Access and sampling issues

Chapters 9 & 13

• Who do you need to study in order to investigate your research questions?
• You need to confirm at the earliest opportunity that you have the necessary permission to conduct your work. This is sometimes a prerequisite of ethical approval.
• (Also see page 209)
• What kind of sampling strategy will you employ?
• e.g. probability sampling, quota sampling, theoretical sampling, convenience sampling
• Can you justify your choice of sampling method?
• How will you select your sample size?
• With small or targeted samples, how have you selected your participants?
• (Also see pages 195-197, 397-399)

Sample Size and Confidence Interval Calculators:

www.raosoft.com/samplesize.html - from Raosoft

www.surveysystem.com/sscalc.htm - from Creative Research Systems

Exercise: sample size

1

Question

Suggest an appropriate sample size to measure a population with respect to the percentage of persons owing two cars in a family in Huddersfield. We may have a rough idea of the likely percentage and wish to sample to be accurate within 5% points and to be 95% confident of this accuracy.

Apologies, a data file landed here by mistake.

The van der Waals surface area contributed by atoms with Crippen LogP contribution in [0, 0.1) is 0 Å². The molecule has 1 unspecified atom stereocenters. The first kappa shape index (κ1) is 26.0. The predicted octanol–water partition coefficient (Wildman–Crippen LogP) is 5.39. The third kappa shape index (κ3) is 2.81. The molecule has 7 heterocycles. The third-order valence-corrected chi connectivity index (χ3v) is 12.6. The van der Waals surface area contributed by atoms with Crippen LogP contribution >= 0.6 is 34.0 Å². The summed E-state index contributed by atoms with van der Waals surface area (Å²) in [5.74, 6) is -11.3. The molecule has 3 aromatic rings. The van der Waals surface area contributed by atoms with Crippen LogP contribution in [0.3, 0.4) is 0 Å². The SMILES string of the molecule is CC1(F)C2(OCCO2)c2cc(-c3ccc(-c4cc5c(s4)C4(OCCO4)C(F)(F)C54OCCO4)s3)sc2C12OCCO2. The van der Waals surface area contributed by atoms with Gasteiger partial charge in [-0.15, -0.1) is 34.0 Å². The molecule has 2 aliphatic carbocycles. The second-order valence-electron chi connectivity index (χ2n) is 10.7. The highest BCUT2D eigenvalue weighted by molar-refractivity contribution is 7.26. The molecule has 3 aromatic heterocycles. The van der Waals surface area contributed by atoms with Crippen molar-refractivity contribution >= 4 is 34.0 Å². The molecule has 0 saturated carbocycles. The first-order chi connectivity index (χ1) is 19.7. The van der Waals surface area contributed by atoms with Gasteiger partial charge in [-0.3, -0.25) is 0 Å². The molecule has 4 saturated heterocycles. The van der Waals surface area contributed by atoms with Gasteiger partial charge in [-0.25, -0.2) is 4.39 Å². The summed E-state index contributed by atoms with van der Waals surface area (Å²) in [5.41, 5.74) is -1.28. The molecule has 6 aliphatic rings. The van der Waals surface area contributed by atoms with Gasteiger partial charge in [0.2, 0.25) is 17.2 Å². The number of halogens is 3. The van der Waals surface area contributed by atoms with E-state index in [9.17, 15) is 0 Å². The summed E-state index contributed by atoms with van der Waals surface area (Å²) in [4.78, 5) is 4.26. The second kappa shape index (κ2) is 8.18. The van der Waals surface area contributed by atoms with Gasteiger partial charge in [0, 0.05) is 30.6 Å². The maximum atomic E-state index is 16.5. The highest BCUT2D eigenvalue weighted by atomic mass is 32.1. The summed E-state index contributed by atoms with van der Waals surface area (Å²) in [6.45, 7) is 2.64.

Generally for percentages, sample size may be calculated using the formula:

Where:

n = sample number

n = estimate proportion

q = non-estimated proportion

SE = standard error of percentage

Consider the standard error of a percentage.

Assume we guess that the percentage ownership of two car families is 30%

Then standard error of a percentage is:

But 2 (SE(p)) must equal 5% (the level of accuracy required)

i.e.:

Rearranging:

i.e.:

Sample size = 336